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I am trying to model a problem to enable me to use Dijkstra's Shortest Path algorithm. Given are a set of vertices V, and a set of vertices XV.

Between these vertices are given a set of edges where:

  • edge(u,v) with uV \ X being weighted > 0
  • edge (u,v) where uX being weighted = 0
  • other edge combinations (i.e. u,vV and u,vV \ X) are allowed, but follow the same rules as above

At most two vertices ∈ X are allowed to be visited in the path.

How can this be modeled as a shortest path algorithm problem? I've seen solutions for at most one vertices ∈ X are allowed by splitting the graph into two copies but that doesn't quite hit my requirements.

Any help much appreciated!

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  • $\begingroup$ What do you mean by "splitting the graph into two copies"? If this is what I think, its modification from "at most one vertex" to "at most two vertices" is trivial. $\endgroup$ – user114966 Mar 8 at 23:54
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You never say what the goal is. I suspect that you want to find the shortest a path from a given vertex $s$ to a given vertex $t$ that passes through at most two vertices in $X$. In this case you can assume w.l.o.g., that $s,t \not\in X$. Moreover, you can assume that the input graph is directed. If this is not the case, then you can preliminarily replace each undirected edge $\{u,v\}$ with the two directed edges $(u,v)$ and $(v,u)$.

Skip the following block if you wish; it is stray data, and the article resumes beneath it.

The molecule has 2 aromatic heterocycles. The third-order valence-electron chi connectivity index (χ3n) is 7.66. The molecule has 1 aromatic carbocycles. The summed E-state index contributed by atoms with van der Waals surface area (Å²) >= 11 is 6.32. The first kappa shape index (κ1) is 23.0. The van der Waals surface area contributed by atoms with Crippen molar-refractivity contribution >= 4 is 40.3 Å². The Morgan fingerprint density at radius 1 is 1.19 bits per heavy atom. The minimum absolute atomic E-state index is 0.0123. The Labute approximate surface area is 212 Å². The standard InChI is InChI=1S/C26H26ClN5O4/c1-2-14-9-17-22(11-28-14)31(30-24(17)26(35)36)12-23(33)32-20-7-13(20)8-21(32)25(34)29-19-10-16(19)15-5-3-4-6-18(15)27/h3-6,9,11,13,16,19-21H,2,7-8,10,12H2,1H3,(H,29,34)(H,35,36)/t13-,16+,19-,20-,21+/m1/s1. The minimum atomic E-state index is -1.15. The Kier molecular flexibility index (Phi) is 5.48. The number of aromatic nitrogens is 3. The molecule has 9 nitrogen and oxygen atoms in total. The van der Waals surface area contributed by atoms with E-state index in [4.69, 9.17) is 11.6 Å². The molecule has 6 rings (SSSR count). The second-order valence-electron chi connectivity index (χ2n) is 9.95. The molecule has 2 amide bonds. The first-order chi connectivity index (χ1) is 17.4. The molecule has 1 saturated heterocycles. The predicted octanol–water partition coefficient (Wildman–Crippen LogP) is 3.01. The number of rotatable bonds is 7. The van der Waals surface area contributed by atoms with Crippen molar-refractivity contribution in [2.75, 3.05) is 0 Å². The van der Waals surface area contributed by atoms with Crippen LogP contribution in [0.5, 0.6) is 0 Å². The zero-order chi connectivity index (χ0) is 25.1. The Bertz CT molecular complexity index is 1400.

Let $G=(V,E)$ be the input graph and let $F = \{ (u,v) \mid u \in X\}$ be the set of outgoing edges from some vertex in $X$. Make a new graph $H$ containing three copies $G_1, G_2, G_3$ of the graph $(V, E \setminus F)$. Then, augment the graph as follows:

  • For each edge $(u,v) \in F$ add:
    • an edge (of weight $0$) between the copy of $u$ in $G_1$ and the copy of $v$ in $G_2$.
    • an edge (of weight $0$) between the copy of $u$ in $G_2$ and the copy of $v$ in $G_3$.
  • Add a new vertex $t^*$ and the three edges (of weight 0) between each copy of $t$ in $G_1$, $G_2$, and $G_3$ and $t^*$.

You can now find a shortest path $P$ between the copy of $s$ in $G_1$ and $t^*$. The list of vertices traversed by $P$ (except for the final vertex $t^*$) will induce the sought shortest path on $G$.

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  • $\begingroup$ Your assumptions are correct, apologies for not being completely clear! $\endgroup$ – f0body Mar 9 at 11:20
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I've seen solutions for at most one vertices ∈ X are allowed by splitting the graph into two copies but that doesn't quite hit my requirements.

Actually, it does. Just create two copies instead of one, linking the top-layer to the middle-layer, and the middle-layer to the bottom, via the nodes in X.

This works because the "copy the graph" trick is simply a way of encoding state by using graph nodes. In your case, each node has 3 copies, and which copy you're in tells you how many nodes in X you've traversed.

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  • $\begingroup$ Thank you, that makes a lot of sense. $\endgroup$ – f0body Mar 9 at 11:18

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